Space shuttle Atlantis' astronauts plugged four fresh batteries into the international space station on Wednesday, a job that required a hammer, chisel and brute force.
"The crew did a little bit of garage work," said flight director Mark Ferring.
American Daniel Burbank and Russian Boris Morukov could not remove a bracket in the floor of the Russian module Zarya to get at a battery component, because of interfering nut plates. To their surprise, the plates were riveted down.
The crew conferred with Mission Control in Houston, which conferred with Mission Control outside Moscow. The consensus: Go with the old-fashioned method.
Burbank held the chisel while Morukov, bracing himself to get some leverage in the weightlessness of space, pounded it with the hammer.
"We proceeded to go whack at that a couple times and we got the nut plates off," Ferring said.
The aging battery was removed in the 2-year-old Zarya module, and a new one was installed.
In May, shuttle astronauts replaced four other batteries inside Zarya that had weakened apparently because of careless overcharging by Russian flight controllers.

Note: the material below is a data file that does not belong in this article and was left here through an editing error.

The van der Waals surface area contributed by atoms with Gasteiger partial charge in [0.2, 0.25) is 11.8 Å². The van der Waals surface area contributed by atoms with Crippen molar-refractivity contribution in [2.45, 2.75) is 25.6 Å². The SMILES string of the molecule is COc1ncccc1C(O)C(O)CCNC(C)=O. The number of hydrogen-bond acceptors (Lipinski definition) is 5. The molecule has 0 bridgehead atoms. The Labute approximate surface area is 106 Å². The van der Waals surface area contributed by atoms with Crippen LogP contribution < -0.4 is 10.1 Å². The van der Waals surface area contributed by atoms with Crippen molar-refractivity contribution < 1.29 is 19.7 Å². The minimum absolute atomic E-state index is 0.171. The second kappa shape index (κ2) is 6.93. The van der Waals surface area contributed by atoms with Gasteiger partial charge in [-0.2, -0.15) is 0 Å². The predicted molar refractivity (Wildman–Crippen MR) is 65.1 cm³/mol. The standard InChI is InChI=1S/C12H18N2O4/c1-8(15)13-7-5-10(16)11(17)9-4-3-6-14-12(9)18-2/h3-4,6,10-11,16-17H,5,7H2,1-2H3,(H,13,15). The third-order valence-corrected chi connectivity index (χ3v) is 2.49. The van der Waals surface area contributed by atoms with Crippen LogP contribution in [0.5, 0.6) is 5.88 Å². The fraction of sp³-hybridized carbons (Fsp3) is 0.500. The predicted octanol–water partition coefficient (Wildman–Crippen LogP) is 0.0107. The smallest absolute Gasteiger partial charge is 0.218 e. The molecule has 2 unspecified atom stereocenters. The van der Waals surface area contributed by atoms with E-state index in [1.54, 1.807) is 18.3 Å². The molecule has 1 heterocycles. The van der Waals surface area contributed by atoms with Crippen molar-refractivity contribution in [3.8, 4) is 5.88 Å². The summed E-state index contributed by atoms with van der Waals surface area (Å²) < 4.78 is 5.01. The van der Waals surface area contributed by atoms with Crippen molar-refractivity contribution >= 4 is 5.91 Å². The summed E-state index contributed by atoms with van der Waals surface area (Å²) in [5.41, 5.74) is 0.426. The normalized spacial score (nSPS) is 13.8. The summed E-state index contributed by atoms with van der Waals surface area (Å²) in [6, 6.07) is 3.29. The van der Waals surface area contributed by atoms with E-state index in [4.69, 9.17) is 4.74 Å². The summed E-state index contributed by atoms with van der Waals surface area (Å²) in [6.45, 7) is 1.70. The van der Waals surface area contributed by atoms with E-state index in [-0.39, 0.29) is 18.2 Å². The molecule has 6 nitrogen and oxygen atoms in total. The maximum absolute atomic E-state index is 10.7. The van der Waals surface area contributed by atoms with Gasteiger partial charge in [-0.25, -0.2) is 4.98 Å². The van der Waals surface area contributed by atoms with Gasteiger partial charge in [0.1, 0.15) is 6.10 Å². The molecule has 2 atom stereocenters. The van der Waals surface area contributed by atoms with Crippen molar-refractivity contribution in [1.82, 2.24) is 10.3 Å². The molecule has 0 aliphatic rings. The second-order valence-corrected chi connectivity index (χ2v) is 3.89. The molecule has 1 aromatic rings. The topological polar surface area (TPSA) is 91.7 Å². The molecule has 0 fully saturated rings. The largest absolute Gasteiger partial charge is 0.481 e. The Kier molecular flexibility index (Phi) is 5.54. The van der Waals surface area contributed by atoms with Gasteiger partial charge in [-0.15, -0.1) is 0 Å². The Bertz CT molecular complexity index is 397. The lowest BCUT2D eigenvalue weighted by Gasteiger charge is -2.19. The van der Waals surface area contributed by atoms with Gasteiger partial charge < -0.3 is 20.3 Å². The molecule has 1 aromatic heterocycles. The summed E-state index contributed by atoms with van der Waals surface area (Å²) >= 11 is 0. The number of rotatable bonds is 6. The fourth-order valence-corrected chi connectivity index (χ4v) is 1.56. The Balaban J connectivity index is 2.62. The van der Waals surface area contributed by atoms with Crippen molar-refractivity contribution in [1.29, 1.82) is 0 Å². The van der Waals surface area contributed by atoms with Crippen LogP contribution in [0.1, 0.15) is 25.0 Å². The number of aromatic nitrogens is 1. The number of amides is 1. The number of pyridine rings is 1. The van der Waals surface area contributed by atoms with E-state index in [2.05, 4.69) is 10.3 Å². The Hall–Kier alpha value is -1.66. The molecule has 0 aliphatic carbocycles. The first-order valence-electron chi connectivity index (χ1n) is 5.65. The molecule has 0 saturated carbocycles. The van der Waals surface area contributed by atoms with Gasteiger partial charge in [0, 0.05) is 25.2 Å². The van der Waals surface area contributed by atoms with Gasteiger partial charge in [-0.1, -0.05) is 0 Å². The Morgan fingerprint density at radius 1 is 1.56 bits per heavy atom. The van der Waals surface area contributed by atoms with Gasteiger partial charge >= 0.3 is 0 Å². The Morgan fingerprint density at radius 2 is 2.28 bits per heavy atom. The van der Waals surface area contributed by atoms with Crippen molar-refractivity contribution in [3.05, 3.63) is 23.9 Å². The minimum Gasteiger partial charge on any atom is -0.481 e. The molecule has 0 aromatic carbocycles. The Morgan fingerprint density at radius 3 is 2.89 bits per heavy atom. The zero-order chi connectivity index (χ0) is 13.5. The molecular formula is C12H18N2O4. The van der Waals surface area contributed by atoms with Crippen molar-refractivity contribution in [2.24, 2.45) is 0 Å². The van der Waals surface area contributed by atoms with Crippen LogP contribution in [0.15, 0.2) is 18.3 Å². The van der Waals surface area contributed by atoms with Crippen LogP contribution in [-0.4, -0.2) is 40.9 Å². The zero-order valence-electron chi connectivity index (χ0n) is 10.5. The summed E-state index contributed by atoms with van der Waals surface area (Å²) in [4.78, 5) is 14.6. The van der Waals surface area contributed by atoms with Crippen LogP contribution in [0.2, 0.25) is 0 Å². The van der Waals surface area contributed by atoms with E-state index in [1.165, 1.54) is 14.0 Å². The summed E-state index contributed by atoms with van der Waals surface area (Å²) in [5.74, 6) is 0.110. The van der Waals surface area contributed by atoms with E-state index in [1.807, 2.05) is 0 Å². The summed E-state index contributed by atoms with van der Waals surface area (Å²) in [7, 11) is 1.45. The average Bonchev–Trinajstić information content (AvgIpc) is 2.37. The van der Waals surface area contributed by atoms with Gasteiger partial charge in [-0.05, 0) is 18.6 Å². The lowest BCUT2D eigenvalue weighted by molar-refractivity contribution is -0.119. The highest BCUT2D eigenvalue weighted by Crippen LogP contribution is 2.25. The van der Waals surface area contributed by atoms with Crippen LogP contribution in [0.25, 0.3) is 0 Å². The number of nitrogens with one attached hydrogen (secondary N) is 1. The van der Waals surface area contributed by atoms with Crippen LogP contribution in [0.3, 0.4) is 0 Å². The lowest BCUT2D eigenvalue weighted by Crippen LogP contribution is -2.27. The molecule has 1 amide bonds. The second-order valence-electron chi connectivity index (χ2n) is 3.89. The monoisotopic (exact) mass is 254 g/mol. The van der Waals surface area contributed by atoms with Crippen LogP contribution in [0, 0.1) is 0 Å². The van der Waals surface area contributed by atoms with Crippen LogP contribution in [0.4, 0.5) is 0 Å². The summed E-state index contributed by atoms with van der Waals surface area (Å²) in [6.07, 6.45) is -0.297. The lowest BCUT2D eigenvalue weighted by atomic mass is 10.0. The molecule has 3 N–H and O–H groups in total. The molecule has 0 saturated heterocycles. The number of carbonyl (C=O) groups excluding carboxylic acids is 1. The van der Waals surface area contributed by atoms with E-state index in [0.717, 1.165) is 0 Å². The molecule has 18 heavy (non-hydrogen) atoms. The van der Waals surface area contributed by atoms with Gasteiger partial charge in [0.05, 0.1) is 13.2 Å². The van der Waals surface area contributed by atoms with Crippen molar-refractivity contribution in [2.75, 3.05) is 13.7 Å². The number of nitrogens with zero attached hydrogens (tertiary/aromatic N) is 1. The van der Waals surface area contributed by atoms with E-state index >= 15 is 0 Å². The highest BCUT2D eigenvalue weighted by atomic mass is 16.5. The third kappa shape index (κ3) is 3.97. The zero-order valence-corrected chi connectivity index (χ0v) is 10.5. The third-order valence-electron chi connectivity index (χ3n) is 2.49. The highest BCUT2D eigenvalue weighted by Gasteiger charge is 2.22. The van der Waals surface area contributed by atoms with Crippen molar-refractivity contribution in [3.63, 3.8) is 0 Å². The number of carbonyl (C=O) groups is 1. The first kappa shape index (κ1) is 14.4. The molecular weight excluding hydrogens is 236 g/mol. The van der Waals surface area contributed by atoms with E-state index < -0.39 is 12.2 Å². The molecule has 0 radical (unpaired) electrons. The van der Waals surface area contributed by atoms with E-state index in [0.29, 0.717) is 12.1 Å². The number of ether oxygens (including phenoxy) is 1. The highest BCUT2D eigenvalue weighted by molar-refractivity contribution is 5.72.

Next door in the new Zvezda control module, meanwhile, American Edward Lu and Russian Yuri Malenchenko had no trouble putting in three new batteries.
Zvezda, the living quarters once the first full-time crew arrives in November, was so heavy that the Russians had to strip it for its July launch. As a result, it flew with only five of eight batteries. Putting in the three remaining batteries brought Zvezda up to full power.
"It's really beautiful," shuttle commander Terrence Wilcutt said in a TV interview. "Lots of room, lots of equipment and eventually, of course, we'll have a nice laboratory up here, too. About any astronaut I know would be happy to spend time up here."
The astronauts had one more battery to install inside Zarya. Other work planned for today: putting in the tank for the toilet aboard Zvezda, hooking up a commode hose and hauling more supplies into the outpost.